ODFW Adopts a 5 Fish Bag Llimit for 2018

Chetco River - Brookings, OR (Curry County)

Todd Jacobsen from Bend, Oregon caught this bright 45-pound Chinook while pulling an un-wrapped K-15 KwikFish on the Chetco River last week. Photo courtesy of Todd Jacobsen.

by Larry Ellis

The groundfish and lingcod fishery has been completely closed in the entire state of Oregon for almost 4 months, and anglers are jonesing for a rockfish fix.

So get out your calendars and sharpies because it's time to start counting backward. In precisely 23 days, Oregon salty dogs will be able to fish for rockfish, cabezon and lingcod when the new season opens on January 1.

In an extremely-long Oregon Fish and Wildlife Commission meeting held on December 8, the commission finally said to the 160-plus crowd, "We've heard enough public testimony.  We have to get this issue settled!"

When all the Tees were crossed, the commission finally voted for ODFW's option 'C', which called for a 5-fish marine fish bag limit for the entire year.  ODFW will then possibly adjust the fishery mid-season in order to avoid another dreaded closure.

It is important to note that Oregon defines a marine fish bag limit to include rockfish, greenling and when in season, cabezon.  Only one cabezon may be included in the daily marine fish bag limit.  Cabezon can only be caught by sportfishermen during July 1 through December 31.

Lingcod are not included in the 5-fish marine fish bag limit.  For example in addition to 5 rockfish, an angler may also keep 2 lingcod (minimum size 22 inches), which makes for a 7-fish daily bag limit - not too shabby!

Even the commission was slightly confused as to what was exactly meant by a 5-marine fish bag limit.  This term was not sufficiently explained in the Agenda Summary.  At one point in the meeting, one of the commission members had to ask ODFW which fish were included in the marine fish bag limit.

This was one of the most highly-heated and controversial meetings I ever witnessed.  35 people had signed up to testify but only 30 persons ended up on the firing line.  Due to a highly-limited time span, the commission only gave each person 2 minutes to sum up their testimony.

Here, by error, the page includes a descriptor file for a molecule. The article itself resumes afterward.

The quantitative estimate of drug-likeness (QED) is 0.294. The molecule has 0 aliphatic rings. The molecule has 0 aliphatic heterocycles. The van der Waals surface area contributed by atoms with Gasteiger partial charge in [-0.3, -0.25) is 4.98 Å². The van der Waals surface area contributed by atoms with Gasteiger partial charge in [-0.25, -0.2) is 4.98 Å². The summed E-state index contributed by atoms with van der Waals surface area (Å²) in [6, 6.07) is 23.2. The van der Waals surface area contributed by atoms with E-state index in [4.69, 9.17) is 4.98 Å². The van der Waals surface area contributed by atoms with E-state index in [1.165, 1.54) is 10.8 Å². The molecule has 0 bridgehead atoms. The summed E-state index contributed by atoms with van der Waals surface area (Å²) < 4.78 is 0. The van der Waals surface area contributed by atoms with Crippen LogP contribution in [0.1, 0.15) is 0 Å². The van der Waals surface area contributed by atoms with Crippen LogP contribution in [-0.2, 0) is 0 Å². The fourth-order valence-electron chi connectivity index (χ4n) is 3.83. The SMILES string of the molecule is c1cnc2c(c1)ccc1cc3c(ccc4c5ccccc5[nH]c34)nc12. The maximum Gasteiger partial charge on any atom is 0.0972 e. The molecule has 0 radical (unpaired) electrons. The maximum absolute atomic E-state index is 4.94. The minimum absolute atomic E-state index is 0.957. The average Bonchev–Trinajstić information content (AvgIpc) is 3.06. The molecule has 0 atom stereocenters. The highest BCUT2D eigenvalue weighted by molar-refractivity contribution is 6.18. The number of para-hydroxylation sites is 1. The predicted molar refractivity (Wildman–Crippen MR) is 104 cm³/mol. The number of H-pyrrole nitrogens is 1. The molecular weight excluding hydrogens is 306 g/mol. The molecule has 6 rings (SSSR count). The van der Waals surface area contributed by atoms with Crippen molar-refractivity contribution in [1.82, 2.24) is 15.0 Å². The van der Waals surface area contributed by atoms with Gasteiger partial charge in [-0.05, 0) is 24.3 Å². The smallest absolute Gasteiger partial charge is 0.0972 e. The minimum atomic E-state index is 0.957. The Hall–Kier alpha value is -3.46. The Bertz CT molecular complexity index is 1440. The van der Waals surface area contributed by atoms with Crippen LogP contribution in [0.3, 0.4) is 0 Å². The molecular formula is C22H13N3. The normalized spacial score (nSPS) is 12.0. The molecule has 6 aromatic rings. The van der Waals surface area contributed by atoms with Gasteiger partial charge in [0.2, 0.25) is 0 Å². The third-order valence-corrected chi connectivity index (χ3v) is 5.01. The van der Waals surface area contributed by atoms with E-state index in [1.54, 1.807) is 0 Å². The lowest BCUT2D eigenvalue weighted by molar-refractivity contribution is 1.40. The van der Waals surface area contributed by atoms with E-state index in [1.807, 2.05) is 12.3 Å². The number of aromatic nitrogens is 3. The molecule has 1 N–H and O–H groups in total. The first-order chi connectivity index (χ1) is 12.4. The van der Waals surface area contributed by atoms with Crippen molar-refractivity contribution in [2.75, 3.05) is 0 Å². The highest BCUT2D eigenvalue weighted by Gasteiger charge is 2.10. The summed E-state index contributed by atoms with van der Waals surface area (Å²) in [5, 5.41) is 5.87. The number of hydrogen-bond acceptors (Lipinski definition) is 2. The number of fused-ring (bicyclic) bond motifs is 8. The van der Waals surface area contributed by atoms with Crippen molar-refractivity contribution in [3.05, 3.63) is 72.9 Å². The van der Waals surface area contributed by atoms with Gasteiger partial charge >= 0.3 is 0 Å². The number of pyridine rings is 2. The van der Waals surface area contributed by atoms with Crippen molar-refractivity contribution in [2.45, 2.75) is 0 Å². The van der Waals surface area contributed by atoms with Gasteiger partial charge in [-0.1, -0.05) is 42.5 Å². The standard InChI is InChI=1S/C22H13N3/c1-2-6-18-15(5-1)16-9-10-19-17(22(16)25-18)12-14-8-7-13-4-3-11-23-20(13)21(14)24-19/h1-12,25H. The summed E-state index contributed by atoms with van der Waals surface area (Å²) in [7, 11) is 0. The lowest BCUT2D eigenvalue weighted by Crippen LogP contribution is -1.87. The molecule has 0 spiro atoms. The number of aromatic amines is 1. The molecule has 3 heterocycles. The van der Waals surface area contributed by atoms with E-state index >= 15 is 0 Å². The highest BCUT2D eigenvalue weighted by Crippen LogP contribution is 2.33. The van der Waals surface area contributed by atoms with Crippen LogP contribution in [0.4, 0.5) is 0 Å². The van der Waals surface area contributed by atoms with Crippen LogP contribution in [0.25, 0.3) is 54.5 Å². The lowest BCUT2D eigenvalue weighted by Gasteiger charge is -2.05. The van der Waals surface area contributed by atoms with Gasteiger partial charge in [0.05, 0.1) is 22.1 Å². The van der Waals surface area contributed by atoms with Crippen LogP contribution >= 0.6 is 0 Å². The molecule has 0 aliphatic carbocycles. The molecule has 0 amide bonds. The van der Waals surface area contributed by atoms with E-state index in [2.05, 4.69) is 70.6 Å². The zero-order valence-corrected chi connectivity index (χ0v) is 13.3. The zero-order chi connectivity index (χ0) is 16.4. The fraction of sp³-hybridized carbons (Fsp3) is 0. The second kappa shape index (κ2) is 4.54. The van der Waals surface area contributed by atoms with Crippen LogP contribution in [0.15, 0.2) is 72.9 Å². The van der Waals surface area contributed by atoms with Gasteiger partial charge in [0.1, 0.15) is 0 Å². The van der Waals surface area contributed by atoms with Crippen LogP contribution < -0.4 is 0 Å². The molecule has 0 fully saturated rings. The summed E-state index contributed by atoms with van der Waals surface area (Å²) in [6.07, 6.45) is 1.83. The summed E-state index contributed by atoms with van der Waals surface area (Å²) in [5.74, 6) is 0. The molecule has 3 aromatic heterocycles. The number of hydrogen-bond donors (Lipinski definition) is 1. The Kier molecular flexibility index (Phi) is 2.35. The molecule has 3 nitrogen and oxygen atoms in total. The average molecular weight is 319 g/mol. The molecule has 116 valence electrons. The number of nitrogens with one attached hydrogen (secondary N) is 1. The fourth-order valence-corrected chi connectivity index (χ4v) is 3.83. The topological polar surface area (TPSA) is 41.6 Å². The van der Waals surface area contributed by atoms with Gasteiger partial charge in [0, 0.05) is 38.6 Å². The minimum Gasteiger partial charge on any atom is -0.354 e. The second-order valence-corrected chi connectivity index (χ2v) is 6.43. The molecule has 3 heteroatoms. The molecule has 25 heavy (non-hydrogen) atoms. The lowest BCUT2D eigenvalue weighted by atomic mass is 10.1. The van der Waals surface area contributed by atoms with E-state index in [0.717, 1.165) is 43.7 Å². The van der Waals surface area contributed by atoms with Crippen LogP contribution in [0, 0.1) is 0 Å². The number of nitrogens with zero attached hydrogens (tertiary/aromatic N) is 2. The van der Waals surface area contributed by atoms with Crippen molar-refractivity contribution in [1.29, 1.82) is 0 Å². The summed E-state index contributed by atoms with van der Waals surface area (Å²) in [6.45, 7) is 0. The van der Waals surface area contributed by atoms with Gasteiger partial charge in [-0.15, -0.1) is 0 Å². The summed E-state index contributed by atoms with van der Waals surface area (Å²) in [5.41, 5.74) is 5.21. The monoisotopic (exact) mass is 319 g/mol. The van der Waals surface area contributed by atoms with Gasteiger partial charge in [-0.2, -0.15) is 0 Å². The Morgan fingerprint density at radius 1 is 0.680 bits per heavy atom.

People were brought in front of the commission in groups of 4.  In combination of ODFW's deliberation, public testimony and commission action, the meeting on the groundfish aspect of the meeting totaled well over 3 hours.

Since the closure in September, Oregon anglers have towed their boats across the California border in order to fish for their bottomfish and lingosaurs, as well as Dungeness crab.

The entire southern Oregon coastline from the north jetty of the Coquille River south to the Oregon/California border, including all of the inclusive bays have been closed due to high levels of domoic acid toxin.

Although the fishing can be quite good out of Del Norte Harbor in Crescent City, anglers have talked about the lack of fish habitat, and having to hammer one or two of the more popular rockfish areas.

Brookings Harbor on the other hand has very reefy water.  As soon as you exit the jaws, you encounter your first reef. There are so many high spots that it is literally impossible to name them all.

So for a good Christmas present to yourself, make sure that you purchase a new 2018 fishing license.  You don't need to buy a tag to go with the license, that is unless you are fishing for salmon or steelhead in local-area rivers such as the Chetco.